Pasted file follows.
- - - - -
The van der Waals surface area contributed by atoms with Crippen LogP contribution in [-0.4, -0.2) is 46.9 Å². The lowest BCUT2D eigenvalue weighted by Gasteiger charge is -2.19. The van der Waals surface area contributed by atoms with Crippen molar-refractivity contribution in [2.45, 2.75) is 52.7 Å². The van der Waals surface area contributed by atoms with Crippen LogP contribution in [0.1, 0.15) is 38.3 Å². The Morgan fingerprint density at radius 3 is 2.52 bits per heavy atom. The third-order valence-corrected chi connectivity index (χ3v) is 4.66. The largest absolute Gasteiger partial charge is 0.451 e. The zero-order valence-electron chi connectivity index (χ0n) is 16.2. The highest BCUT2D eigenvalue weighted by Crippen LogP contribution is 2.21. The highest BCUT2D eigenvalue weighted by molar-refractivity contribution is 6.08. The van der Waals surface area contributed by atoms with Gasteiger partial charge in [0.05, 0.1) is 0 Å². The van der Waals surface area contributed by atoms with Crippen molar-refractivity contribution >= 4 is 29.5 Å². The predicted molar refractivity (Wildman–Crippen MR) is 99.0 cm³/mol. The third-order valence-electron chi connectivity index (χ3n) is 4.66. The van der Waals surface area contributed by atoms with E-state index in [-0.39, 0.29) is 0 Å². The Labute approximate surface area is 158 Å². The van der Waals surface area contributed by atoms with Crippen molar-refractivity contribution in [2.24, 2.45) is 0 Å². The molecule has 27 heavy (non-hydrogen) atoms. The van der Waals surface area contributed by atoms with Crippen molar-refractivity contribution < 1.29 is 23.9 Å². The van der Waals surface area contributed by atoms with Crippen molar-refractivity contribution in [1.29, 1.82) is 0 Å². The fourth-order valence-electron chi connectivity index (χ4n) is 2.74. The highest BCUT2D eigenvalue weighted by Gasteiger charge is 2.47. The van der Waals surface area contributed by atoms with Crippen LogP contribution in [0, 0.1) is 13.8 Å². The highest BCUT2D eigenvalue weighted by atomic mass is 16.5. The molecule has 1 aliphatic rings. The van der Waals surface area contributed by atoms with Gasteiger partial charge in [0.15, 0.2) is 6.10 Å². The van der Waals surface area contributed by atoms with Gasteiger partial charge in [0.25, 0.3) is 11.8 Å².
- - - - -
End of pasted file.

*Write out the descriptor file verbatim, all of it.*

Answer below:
The van der Waals surface area contributed by atoms with Crippen LogP contribution in [-0.4, -0.2) is 46.9 Å². The lowest BCUT2D eigenvalue weighted by Gasteiger charge is -2.19. The van der Waals surface area contributed by atoms with Crippen molar-refractivity contribution in [2.45, 2.75) is 52.7 Å². The van der Waals surface area contributed by atoms with Crippen LogP contribution in [0.1, 0.15) is 38.3 Å². The Morgan fingerprint density at radius 3 is 2.52 bits per heavy atom. The third-order valence-corrected chi connectivity index (χ3v) is 4.66. The largest absolute Gasteiger partial charge is 0.451 e. The zero-order valence-electron chi connectivity index (χ0n) is 16.2. The highest BCUT2D eigenvalue weighted by Crippen LogP contribution is 2.21. The highest BCUT2D eigenvalue weighted by molar-refractivity contribution is 6.08. The van der Waals surface area contributed by atoms with Gasteiger partial charge in [0.05, 0.1) is 0 Å². The van der Waals surface area contributed by atoms with Crippen molar-refractivity contribution >= 4 is 29.5 Å². The predicted molar refractivity (Wildman–Crippen MR) is 99.0 cm³/mol. The third-order valence-electron chi connectivity index (χ3n) is 4.66. The van der Waals surface area contributed by atoms with E-state index in [-0.39, 0.29) is 0 Å². The Labute approximate surface area is 158 Å². The van der Waals surface area contributed by atoms with Crippen molar-refractivity contribution in [2.24, 2.45) is 0 Å². The molecule has 27 heavy (non-hydrogen) atoms. The van der Waals surface area contributed by atoms with Crippen molar-refractivity contribution < 1.29 is 23.9 Å². The van der Waals surface area contributed by atoms with Crippen molar-refractivity contribution in [1.29, 1.82) is 0 Å². The fourth-order valence-electron chi connectivity index (χ4n) is 2.74. The highest BCUT2D eigenvalue weighted by Gasteiger charge is 2.47. The van der Waals surface area contributed by atoms with Crippen LogP contribution in [0, 0.1) is 13.8 Å². The highest BCUT2D eigenvalue weighted by atomic mass is 16.5. The molecule has 1 aliphatic rings. The van der Waals surface area contributed by atoms with Gasteiger partial charge in [0.15, 0.2) is 6.10 Å². The van der Waals surface area contributed by atoms with Gasteiger partial charge in [0.25, 0.3) is 11.8 Å².